Conny Waters – AncientPages.com – Archaeologists excavating in Pakistan report they have unearthed a 1,800-year-old Buddhist stupa and relics in the region of the northwestern province of Khyber Pakhtunkhwa.
This is a great archaeological discovery for several reasons. To begin with, this is the largest and oldest stupa found in the region. The fact scientists have discovered Buddhist and Hindu temples located next to each other implies followers of these faiths lived side by side in the region or that they had built layered structures, one after the other.
Bhamala Stupa was discovered in Pakistan. Credit: Sana Jamal/Gulf News
According to local media, officials from the provincial Department of Archeology and Museums have announced the discovery of more than 400 Buddhist antiquities.
“The archaeologists have discovered 1,800-year-old historical artifacts of the Buddhist period during excavation,” the director of the Department Archaeology and Museums, Dr. Abdul Samad Khan, was quoted as saying. “It is a significant discovery in many ways, especially in connection with religious harmony, tolerance, and multiculturalism in the Gandhara period.”
“As well as the stupa and a variety of sculptures, artifacts discovered at the site include coins and stamps from the rule of an Indo-Greek monarch, hinting at the area being the site of a multicultural city thousands of years ago.
The discoveries were made in Swabi District—in an area known in the ancient world as Bazira—around 83 kilometers from the modern-day provincial capital of Peshawar, at an archaeological excavation that has already revealed a Buddhist temple believed to date from about the middle of the second century BCE.
The discovery implies that the temple was built within a few hundred years of the mahaparinirvana of the historical Buddha,” Buddhist Door reports.
Artifacts including a palm-sized Buddha head and an ancient wall was discovered in Haripur, Khyber Pakhtunkhwa province. Credit: KP archaeology department
“Ancient Bazira, also known as the city of Alexander the Great was established after the destruction of the lower city in the third century by a catastrophic earthquake.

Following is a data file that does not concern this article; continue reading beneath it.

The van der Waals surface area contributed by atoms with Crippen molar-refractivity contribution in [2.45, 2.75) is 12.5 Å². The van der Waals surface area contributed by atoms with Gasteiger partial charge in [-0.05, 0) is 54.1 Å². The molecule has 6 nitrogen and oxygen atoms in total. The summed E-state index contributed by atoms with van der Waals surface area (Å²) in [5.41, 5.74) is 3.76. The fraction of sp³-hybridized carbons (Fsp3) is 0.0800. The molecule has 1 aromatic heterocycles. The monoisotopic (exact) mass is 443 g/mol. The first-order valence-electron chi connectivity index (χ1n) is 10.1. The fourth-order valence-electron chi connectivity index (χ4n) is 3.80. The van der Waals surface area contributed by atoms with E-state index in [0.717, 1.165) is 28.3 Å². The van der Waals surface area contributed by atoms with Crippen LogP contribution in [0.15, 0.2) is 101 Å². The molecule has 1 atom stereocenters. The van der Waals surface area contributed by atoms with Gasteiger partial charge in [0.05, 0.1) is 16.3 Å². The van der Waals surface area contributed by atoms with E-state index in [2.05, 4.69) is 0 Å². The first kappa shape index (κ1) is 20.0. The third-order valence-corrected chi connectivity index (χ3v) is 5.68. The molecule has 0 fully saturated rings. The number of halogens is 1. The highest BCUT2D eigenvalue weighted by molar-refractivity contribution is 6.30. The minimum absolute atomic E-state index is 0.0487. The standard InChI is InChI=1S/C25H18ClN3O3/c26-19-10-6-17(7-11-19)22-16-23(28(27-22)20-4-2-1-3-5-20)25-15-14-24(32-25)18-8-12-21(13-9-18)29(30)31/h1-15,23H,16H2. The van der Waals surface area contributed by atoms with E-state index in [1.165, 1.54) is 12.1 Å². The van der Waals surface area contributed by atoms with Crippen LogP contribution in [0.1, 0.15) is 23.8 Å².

The city was abandoned in the third century and lost to history, but some years ago Italian archaeologists unearthed this ancient lost city of Bazira.
“Ancient Bazira was a big city and an important Buddhist site. Archaeological discoveries at the site also provide important historical information about the extinct Gandhara kingdom that lasted from around the sixth century B.C.E. to the eleventh century C.E.
View of the Bazira Barikot site. Credit: Dawn
Following Alexander the Great’s invasion of north-western India, Gandhara became renowned for its fusion of Greek and Buddhist culture.
Pakistan was the home of early Buddhism and it was important for Buddhists around the world and people living in Gandhara region were the first to have introduced the image of Buddha.
The ancient city of Bazira had no chance to defend itself against Alexander the Great’s invasion.” 1
Followers of Buddhism and Hinduism lived peacefully in the region as the great ancient temples can attest to.
“Pakistan is blessed with rich cultural heritage and is known as the cradle of civilization. The whole country from Khyber Pakhtunkhwa (KP) to Punjab to Sindh and Balochistan is full of archaeological treasures which remain hidden and undiscovered. Only about five percent of the sites in KP province have been scientifically explored,” Dr. Abdul Samad, KP director for archaeology and museums, told Gulf News.
He says the young archaeologists “take pride in protecting and preserving Pakistan’s multicultural heritage and hope they would do a lot better with funds and support from the government to “present the country’s glorious past to the world” and restore its identity as a multicultural society.
As explained by Buddhist Door, “Buddhism has played a significant role in shaping the history and culture of what is now Pakistan and Afghanistan, flourishing in the kingdoms that lay on the Silk Road trade routes with Central Asia. The conquests of the Mauryan Emperor Ashoka (r. c. 268–c. 232 BCE) and the subsequent Greco-Buddhist culture which blossomed under the Gandhara kingdom that emerged in what is today northwestern Pakistan and eastern Afghanistan from around 800 BCE to 500 CE, saw Buddhism establish deep roots that lasted for more than 12 centuries.
Directorate of Archaeology & Museums, KP team has started an archaeological survey for the first time in Mohmand district where prehistoric caves, rock carvings, Buddhist and Hindu Shahi archaeological sites were discovered.
Credit: KP archaeology department
A wealth of ancient Buddhist stupas, monasteries, images of the Buddha, and other artifacts attest to this ancient and deeply rooted heritage. Ashoka’s territorial expansions, coupled with Greek influences in the mid-to-late fourth century BCE led to a unique cultural melting pot that saw the first known Buddhist statuary emerge in Gandhara—considered by many to represent the pinnacle of Buddhist art.”
See also: More Archaeology News
The pre-Islamic ancient Pakistan was home to centuries-old civilizations like Mehrgarh (7000 to 2500 BC), Indus Valley (2500 and 1500 BC) and the Gandhara (550 BC to 1021 AD), making it a revered destination for followers of Buddhism, Sikhism and Hinduism.
The country, however, lost many of the precious artifacts due to antiquities smuggling and also the government’s negligence.
However, Pakistan’s current government is focusing efforts to preserve and promote heritage sites, as well as keep ancient artifacts safe.
Written by Conny Waters – AncientPages.com Staff Writer
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